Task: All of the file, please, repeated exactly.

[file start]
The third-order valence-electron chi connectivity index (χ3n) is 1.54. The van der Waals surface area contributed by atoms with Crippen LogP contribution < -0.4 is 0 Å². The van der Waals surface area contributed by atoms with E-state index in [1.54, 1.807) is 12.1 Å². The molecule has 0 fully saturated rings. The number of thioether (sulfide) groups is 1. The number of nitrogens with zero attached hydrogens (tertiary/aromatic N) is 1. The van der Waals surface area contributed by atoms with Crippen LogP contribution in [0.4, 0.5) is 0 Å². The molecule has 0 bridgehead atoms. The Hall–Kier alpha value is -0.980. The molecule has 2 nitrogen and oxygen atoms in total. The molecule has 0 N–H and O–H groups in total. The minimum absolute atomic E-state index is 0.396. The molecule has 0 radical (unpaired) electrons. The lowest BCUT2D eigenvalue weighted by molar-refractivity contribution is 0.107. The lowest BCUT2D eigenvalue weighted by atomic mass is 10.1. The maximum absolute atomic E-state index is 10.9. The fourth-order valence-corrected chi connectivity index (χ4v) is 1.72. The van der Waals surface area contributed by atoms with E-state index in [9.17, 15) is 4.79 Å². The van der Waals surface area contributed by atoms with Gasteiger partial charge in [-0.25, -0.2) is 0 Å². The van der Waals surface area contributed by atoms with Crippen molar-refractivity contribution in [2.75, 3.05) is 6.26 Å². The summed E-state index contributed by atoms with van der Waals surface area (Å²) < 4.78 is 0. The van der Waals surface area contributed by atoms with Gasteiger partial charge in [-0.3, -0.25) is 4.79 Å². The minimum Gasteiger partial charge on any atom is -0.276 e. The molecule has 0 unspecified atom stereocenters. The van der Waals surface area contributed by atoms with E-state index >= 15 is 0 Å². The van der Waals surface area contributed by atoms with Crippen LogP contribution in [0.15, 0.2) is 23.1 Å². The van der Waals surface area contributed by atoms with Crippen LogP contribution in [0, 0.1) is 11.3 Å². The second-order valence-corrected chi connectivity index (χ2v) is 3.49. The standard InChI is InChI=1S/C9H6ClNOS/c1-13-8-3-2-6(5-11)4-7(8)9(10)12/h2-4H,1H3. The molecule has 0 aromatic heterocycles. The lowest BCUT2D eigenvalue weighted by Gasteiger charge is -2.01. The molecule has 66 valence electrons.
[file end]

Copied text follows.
The third-order valence-electron chi connectivity index (χ3n) is 1.54. The van der Waals surface area contributed by atoms with Crippen LogP contribution < -0.4 is 0 Å². The van der Waals surface area contributed by atoms with E-state index in [1.54, 1.807) is 12.1 Å². The molecule has 0 fully saturated rings. The number of thioether (sulfide) groups is 1. The number of nitrogens with zero attached hydrogens (tertiary/aromatic N) is 1. The van der Waals surface area contributed by atoms with Crippen LogP contribution in [0.4, 0.5) is 0 Å². The molecule has 0 bridgehead atoms. The Hall–Kier alpha value is -0.980. The molecule has 2 nitrogen and oxygen atoms in total. The molecule has 0 N–H and O–H groups in total. The minimum absolute atomic E-state index is 0.396. The molecule has 0 radical (unpaired) electrons. The lowest BCUT2D eigenvalue weighted by molar-refractivity contribution is 0.107. The lowest BCUT2D eigenvalue weighted by atomic mass is 10.1. The maximum absolute atomic E-state index is 10.9. The fourth-order valence-corrected chi connectivity index (χ4v) is 1.72. The van der Waals surface area contributed by atoms with E-state index in [9.17, 15) is 4.79 Å². The van der Waals surface area contributed by atoms with Gasteiger partial charge in [-0.25, -0.2) is 0 Å². The van der Waals surface area contributed by atoms with Crippen molar-refractivity contribution in [2.75, 3.05) is 6.26 Å². The summed E-state index contributed by atoms with van der Waals surface area (Å²) < 4.78 is 0. The van der Waals surface area contributed by atoms with Gasteiger partial charge in [-0.3, -0.25) is 4.79 Å². The minimum Gasteiger partial charge on any atom is -0.276 e. The molecule has 0 unspecified atom stereocenters. The van der Waals surface area contributed by atoms with E-state index >= 15 is 0 Å². The van der Waals surface area contributed by atoms with Crippen LogP contribution in [0.15, 0.2) is 23.1 Å². The van der Waals surface area contributed by atoms with Crippen LogP contribution in [0, 0.1) is 11.3 Å². The second-order valence-corrected chi connectivity index (χ2v) is 3.49. The standard InChI is InChI=1S/C9H6ClNOS/c1-13-8-3-2-6(5-11)4-7(8)9(10)12/h2-4H,1H3. The molecule has 0 aromatic heterocycles. The lowest BCUT2D eigenvalue weighted by Gasteiger charge is -2.01. The molecule has 66 valence electrons.